Over the past week I’ve engaged in a few discussions on Fascism, but not solely in relation to what Fascism actually is but instead it was primarily debating around the use of the word “Fascist” to describe Nigel Farage. Originally in reaction to a comment on the Times Facebook page it then dragged over into an attempt to tell the story which resulted in some of the listening parties to agree with my opponents sentiments. Safe to say it would have been an enjoyable debate had my opponents (in my opinion) not only understood what Fascism actually was but provided no substantial evidence to their point. Unfortunately this is not an isolated incident whereby someone missuses the word “Fascist” to primarily demonize their opponent by associating them with Adolf Hitler and the Nazis by association. So the purpose of this is not to belittle my opponents, but to inform and educate so that when people so when you come across people like this you are prepared. Although I am by no means an expert on the subject I believe I have enough knowledge to write a short and concise piece.
First off we must answer the question, what exactly is fascism?
Many historians find Fascism hard to define in strict ideological terms, but some agree that it is more of a spectrum with central beliefs. The reason it is so hard to define is that there is no one central source from which the ideology derives itself from, as is the case with Das Kapital by Karl Marx is one of the key stages in the popularization of socialist thought. Some believe Fascism to have been created from a crisis of liberalism post First World War, with the failure of democracies to handle the climactic and dramatic extreme politics of the time. Others believe it to be a reactionary movement born out of the anti-Socialist sphere of politics in Europe at the time, many of whom used violence against them as a means to tackle the communist threat. Another theory is a simpler one which states that the fascist movement hearkened back to a simpler time before the industrial revolution in the mid 1800’s.
What does Fascists believe?
While it’s origins are up for debate, there are a set of core beliefs and tenets which clearly lie at the heart of Fascism. One is that Fascism is strictly authoritarian, a core belief among fascists is that liberalism and democracy have failed and the implementation of a strong state, a police state, centered around a single figurehead is necessary, thus focusing on a cult of personality in which all power lies. Within the police state political freedoms are crushed and dissidents are all but eradicated for the stability and the preservation of peace.
Another is the collectivist and nationalist agenda in which individualism is rooted out in favour of policies which benefited society, one such common example is the idea that women are to be resigned to the motherhood role, focusing solely on birthing and raising the future generations. While Fascism does advocate government involvement in the economy, it wasn’t too concerned with the means of production but rather a top down managerial role.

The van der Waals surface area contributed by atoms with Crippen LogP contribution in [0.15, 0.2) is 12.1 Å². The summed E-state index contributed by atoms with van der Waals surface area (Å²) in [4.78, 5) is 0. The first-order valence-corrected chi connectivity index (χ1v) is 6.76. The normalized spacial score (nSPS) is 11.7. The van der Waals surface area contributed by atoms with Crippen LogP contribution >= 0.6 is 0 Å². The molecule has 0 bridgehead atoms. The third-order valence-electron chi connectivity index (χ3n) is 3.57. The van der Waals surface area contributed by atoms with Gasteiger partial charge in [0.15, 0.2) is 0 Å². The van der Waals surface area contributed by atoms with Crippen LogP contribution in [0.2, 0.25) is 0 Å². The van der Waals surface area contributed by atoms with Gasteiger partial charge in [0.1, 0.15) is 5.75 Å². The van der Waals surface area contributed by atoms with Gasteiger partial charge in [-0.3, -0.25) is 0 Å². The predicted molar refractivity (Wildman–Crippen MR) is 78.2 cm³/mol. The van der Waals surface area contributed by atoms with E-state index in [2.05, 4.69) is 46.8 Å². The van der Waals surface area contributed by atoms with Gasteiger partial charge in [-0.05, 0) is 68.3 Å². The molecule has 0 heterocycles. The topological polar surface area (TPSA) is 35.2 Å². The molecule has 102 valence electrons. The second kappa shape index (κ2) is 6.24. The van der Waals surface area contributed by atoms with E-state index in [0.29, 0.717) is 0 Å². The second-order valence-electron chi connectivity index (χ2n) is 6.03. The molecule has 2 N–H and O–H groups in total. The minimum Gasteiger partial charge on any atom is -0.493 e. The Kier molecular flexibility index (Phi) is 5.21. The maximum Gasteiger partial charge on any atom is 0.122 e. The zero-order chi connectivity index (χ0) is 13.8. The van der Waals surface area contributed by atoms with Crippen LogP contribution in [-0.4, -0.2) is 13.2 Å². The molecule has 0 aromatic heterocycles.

Fascism is an ideology involved in aggressive imperialist expansion, to use the resources gained through such endeavors for the betterment of the nation. Whether that be living space for the future generation to reside or to use the resources gained at the fuel for development and to feed their domestic economies. As a result the military becomes a focus of attention, so it gains increased funding and usually gains manpower through conscription and military service,as it needs to be prepared to engage in aggressive wars.
These are some of the core defining themes within the fascist ideology. While it does go much deeper than what has been described here, that is for another day.
Modern day use of the word “Fascism” or “Fascist”
As mentioned earlier today the word Fascism no longer has any real meaning in the common tongue. It has been supplanted primarily by those on the far-left, specifically in the antifa movement (ironic), as a byword for individuals and ideals which they disagree with. After all since the Second World War and the collapse of Fascist regimes on the continent there aren’t really any true fascists left as the ideology was basically debunked.
Unfortunately I don’t believe there will be a trend away from using “Fascist” outside of using it in the proper context and people will be willfully ignorant of its true meaning, but its just something we will just have to deal with for the time being. The best tactic we can do is to combat the use by learning what the true meaning of the word is and acquiring knowledge about Fascism so that when the time comes we can show them the truth.